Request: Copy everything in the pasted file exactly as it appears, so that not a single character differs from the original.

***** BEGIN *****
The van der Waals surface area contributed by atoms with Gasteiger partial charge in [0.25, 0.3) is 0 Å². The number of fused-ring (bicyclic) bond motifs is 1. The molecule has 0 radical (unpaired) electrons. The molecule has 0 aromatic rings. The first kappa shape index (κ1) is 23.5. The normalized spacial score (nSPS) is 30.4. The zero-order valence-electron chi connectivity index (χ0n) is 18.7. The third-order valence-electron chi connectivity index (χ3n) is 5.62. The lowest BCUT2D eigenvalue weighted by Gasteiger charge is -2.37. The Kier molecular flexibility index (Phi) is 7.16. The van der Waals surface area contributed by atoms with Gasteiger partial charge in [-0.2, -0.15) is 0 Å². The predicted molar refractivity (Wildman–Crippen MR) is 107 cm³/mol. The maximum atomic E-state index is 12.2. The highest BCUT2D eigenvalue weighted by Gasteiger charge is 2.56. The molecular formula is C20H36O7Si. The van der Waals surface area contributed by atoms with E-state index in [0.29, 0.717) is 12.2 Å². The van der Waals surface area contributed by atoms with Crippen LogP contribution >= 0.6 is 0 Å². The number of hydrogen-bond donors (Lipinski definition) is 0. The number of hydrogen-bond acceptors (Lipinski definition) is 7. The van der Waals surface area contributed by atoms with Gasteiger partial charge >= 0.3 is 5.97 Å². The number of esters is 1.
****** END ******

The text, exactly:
The van der Waals surface area contributed by atoms with Gasteiger partial charge in [0.25, 0.3) is 0 Å². The number of fused-ring (bicyclic) bond motifs is 1. The molecule has 0 radical (unpaired) electrons. The molecule has 0 aromatic rings. The first kappa shape index (κ1) is 23.5. The normalized spacial score (nSPS) is 30.4. The zero-order valence-electron chi connectivity index (χ0n) is 18.7. The third-order valence-electron chi connectivity index (χ3n) is 5.62. The lowest BCUT2D eigenvalue weighted by Gasteiger charge is -2.37. The Kier molecular flexibility index (Phi) is 7.16. The van der Waals surface area contributed by atoms with Gasteiger partial charge in [-0.2, -0.15) is 0 Å². The predicted molar refractivity (Wildman–Crippen MR) is 107 cm³/mol. The maximum atomic E-state index is 12.2. The highest BCUT2D eigenvalue weighted by Gasteiger charge is 2.56. The molecular formula is C20H36O7Si. The van der Waals surface area contributed by atoms with E-state index in [0.29, 0.717) is 12.2 Å². The van der Waals surface area contributed by atoms with Crippen LogP contribution >= 0.6 is 0 Å². The number of hydrogen-bond donors (Lipinski definition) is 0. The number of hydrogen-bond acceptors (Lipinski definition) is 7. The van der Waals surface area contributed by atoms with Gasteiger partial charge >= 0.3 is 5.97 Å². The number of esters is 1.